The GFE also introduced the concept of the convening provider. Whomever the patient asks for a GFE is considered by law to be the convening provider. That means the surgery center, anesthesiologist or surgeon could theoretically be the convening provider, depending on who the patient initially asks for an estimate. But, in practice, the surgeon, who evaluates the patient and recommends a procedure will naturally be the convening provider and is required to collect all reasonably expected costs from the various associated providers and present that to the patient in the form of the GFE. While the law surrounding the responsibilities of the convening provider was supposed to go into effect in 2023, it has been delayed for the time being.
However, in the case of any provider that offers cash-pay surgical services, including aesthetic providers, the operating room and anesthesia fees are typically based on time and the surgeon has access to those fee schedules. So even if the implementation of the convening provider regulations are delayed, this is still feasible for the provider to implement now, resulting in increased patient satisfaction.
Are aesthetic services really included in the No Surprises Act?
While there’s no evidence that aesthetics was on the radar of Congress or the Center for Medicare and Medicaid Services (CMS) when drafting or writing the regulations associated with the No Surprises Act, they appear to be included at this time.
In this official guidance from the Center for Medicare and Medicaid Services (CMS), a Good Faith Estimate is required for all uninsured (or self-pay) individuals. The phrase, “uninsured (or self-pay),” is used 103 times in the document. The term cosmetic or aesthetic is never used.
However, a liberal reading of the regulation suggests “self-pay” refers to the uninsured, those forgoing insurance, and also patients who pay out of pocket for services not covered by insurance, as in the case of cosmetic procedures. In other words, “self pay” is the same as “paying themselves.” An analogous conflation of phrases would be the suggestion that “ride sharing” is equivalent to “sharing a ride,” which it is not.
Within the jargon of medical billing, self-pay refers to those without insurance or choosing not to use insurance. Patients are not choosing to not use insurance for cosmetic services. Cosmetics is categorically excluded from health insurance policies. But according to the letter of the law, cosmetic services are currently included in “self-pay” according to the CMS regulations.
While CMS may clarify the aesthetics issue in the future, there are several requirements that appear to be clear and apply to everyone. These include the posting of notices at the front desk and on the homepage of the practice’s website that alert the patient to their protections against surprise bills and the right to request and receive a Good Faith Estimate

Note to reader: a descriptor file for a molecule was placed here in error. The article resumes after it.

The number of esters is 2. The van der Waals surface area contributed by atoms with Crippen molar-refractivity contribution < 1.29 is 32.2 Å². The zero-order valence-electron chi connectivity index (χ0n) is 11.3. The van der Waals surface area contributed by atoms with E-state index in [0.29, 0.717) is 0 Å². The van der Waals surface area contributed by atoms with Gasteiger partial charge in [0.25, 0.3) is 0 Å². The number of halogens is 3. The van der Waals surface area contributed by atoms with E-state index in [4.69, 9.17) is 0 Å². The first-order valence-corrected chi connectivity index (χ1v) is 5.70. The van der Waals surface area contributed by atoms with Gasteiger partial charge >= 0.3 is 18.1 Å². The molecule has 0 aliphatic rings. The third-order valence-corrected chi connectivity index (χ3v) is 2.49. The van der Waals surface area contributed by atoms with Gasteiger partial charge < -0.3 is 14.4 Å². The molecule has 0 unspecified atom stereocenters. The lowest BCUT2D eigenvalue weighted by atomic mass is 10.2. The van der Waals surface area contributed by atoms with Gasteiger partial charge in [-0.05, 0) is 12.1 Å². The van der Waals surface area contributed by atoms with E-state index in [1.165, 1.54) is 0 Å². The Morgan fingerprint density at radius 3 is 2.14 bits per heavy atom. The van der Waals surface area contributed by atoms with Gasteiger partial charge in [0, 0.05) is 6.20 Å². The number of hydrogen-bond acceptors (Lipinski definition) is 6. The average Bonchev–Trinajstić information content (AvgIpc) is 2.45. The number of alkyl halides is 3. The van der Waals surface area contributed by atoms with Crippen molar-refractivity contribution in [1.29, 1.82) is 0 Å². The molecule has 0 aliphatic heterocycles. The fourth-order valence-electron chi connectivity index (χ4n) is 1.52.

When is a Good Faith Estimate needed?
In summary, a Good Faith Estimate, with all of the requisite CMS-mandated language and elements, must be provided upon request and no later than 3 days prior to a procedure, in two broad circumstances:
- Multiple providers (and multiple fees) are being utilized for a procedure, e.g. a surgeon, a surgery center and an anesthesiologist
- Multiple sessions are required for treatment (laser hair removal, counseling, subscriptions, memberships)
With each update, CMS provides guidance on various aspects of the GFE and when it is required. Most instances are self-evident based on these updates. However, since aesthetics is never specifically mentioned in any updates (nor in the original Act or regulations), we are forced to extrapolate how the law applies to the self-pay aesthetic space.
For example, are you required to give someone a Good Faith Estimate for a neurotoxin (Botox) visit? An update from CMS on April 6th offers insight. When it comes to a walk-in, same day lab service, a GFE is not required. It stands to reason that a walk-in neurotoxin or filler appointment also does not require a GFE.
The update goes on to clarify that any scheduled repeat treatments such as physical therapy or counseling sessions do require a GFE – one GFE to cover all sessions in a year, rather than one GFE for each session. This suggests that a GFE would be required for any memberships/subscriptions an aesthetic provider offers, or, for example, scheduled sessions for laser hair removal.
The end goal of the NSA and other Trump-era price transparency rules is clear. It is to remove the veil of price opacity from the health care sector and treat it like every other segment of the economy so consumers will know their personal financial responsibility before receiving any good, service or treatment.
Make no mistake, these rules are here to stay. Providers should view the No Surprises Act as an opportunity, not a burden. Compliance helps avoid a $10,000 per violation penalty and has the added benefit of gaining a patient’s trust and loyalty as a price transparent provider.
Photo: AndreyPopov, Getty Images